Earth Science Resources – A Sampler

Spinning up new projects at work, which means learning about new topics, which means fun! Every night this week I’ve gotten to bring home a geology textbook, and let me tell you, I’m so enamored with science books. Especially ones with lots of cool pictures. And this one has many! The book is Physical Geology (11th ed.), by Plummer, Carlson, and McGeary. It seems to be intended for an introductory survey course at the college level, but motivated high school students could certainly glean a lot, and it’s got the photos and diagrams to draw in non-student science geeks also. Or maybe I shouldn’t generalize that way—but it at least drew in this non-student science geek.

Having been through lots and lots of science textbooks over the course of my academic career and in the time since, well, the books I tend to pick up the most often really are those introductory type texts. Maybe it has to do with the nature of working in education and exploring ways to teach a wide variety of topics, not necessarily at an expert level. Maybe it’s all those pretty pictures. At any rate, I thought I’d share a few of my favorite Earth science resources, and see if you wish to add any as well. Your recommendations are always welcome!

General Earth Science:
Dr. Art’s Guide to Planet Earth (Sussman). It says right on the cover that this book is for Earthling ages 12 to 120. That covers, well, lots of the population. Dr. Art takes the Earth system approach, looking at how the different components are interconnected. It’s effective. It’s basic information that a science literate public should understand. The font size is large and it’s divided into short topic sections so that even a non-science geek could get through it. I know it says 12 to 120, but maybe it should be bedtime reading for kids. Both you and they might take away a new understanding and appreciation of our planet.

Earth Science (Spaulding and Namowitz). This one is a high school textbook, but has a surprising amount of gems and nuggets of information on a full range of topics. I find it very entertaining and sometimes even enlightening reading, but we have already established that I am geek.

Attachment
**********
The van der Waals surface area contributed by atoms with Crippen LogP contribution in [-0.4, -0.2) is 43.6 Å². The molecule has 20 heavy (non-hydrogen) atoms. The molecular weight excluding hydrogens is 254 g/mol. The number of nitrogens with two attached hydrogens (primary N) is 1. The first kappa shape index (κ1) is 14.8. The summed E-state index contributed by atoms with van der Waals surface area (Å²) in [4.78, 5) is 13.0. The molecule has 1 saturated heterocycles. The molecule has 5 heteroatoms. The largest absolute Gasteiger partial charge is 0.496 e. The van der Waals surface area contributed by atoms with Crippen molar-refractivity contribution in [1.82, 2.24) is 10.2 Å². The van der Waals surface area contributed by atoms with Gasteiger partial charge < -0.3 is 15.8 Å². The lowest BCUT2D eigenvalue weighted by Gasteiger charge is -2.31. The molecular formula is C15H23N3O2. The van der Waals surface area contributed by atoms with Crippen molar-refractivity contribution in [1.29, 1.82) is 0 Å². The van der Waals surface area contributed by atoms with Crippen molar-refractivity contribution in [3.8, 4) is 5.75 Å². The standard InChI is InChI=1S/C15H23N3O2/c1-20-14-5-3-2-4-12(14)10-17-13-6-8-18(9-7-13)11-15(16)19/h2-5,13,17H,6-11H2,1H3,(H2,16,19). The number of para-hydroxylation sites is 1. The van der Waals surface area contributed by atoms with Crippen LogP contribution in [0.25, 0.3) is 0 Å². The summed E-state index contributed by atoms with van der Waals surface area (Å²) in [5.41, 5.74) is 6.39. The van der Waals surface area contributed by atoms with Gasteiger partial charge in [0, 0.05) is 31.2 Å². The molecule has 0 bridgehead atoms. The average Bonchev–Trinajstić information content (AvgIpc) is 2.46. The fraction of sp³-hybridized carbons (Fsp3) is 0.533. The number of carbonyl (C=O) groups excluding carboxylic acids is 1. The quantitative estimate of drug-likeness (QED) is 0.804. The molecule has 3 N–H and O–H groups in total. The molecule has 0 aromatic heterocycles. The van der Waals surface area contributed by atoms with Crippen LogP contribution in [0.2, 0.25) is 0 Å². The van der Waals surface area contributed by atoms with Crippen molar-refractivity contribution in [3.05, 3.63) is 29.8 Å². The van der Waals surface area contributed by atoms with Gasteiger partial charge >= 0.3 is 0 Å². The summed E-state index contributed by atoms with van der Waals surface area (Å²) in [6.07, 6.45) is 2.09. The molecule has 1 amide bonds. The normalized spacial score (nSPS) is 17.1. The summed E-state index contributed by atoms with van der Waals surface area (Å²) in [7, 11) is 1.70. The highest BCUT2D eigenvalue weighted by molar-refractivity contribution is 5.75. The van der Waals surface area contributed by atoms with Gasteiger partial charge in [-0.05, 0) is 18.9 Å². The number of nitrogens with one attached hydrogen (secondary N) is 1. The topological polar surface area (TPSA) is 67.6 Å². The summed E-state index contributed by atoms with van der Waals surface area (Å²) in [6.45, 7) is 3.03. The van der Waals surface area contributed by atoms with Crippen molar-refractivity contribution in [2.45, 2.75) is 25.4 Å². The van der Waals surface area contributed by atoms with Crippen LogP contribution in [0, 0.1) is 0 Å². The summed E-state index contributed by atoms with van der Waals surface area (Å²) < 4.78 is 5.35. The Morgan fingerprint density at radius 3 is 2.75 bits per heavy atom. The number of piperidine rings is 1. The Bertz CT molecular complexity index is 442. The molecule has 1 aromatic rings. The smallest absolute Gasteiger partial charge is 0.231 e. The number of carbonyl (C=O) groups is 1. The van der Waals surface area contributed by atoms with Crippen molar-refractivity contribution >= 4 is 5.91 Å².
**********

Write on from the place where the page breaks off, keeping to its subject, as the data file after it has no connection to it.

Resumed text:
Astronomy:
Turn Left at Orion (Consolmago and Davis, 3rd ed). No, it’s not a textbook. But having taught night-sky programs for a lot of years, this one is a book I’d definitely replace if my dog ate it. [Actually, he did eat the binding, but the talented folks at Kinkos were able to remedy that for me.] I like it because it has the essential observing information (what to see, and where/how to find it) but also adds some science bits so if you’re trying to explain to someone what that cluster represents, or the ages of the stars in it, it’s all in that one place. Handy. Essential.

Geology:
Physical Geology (Plummer, Carlson, McGeary). Yes, already said, love the photos. And the really clear explanations with real-life scenarios. Maybe it’s because geology—like other Earth sciences—is just…relevant. Earth, it’s where we live. All that part and why I bother trying to teach, write, etc. about it. This book gave me a sense that the authors really shared that philosophy. Did I mention the awesome photos?

Meteorology:
Essentials of Meteorology (Ahrens). Alright, this one is actually on the bookshelf at work, so I can’t look up specific details right now, but it’s the introductory resource I point people to when asked. It’s another undergraduate introductory survey course text and explains the essentials (as its name indicates) without the math. And that can be refreshing for people who want to try to understand the concepts but don’t need all the equations for fluids and heat exchange etc. etc.

The Stories Clouds Tell (LeMone). I’ve already linked to a couple of Dr. LeMone’s backyard science articles on this blog, but this book actually dates back to a talk she gave in the late 1980s. It was first published by the American Meteorological Society and recently updated and re-released and it is beautiful. Like watching clouds? Want to know what they mean in terms of weather? This book has that information, plus very clear descriptions and diagrams of how clouds form, plus some amazing photos. If there’s ever to be a multimedia tutorial produced from this book, I want to be the one to do it, yes indeed.

Web resources: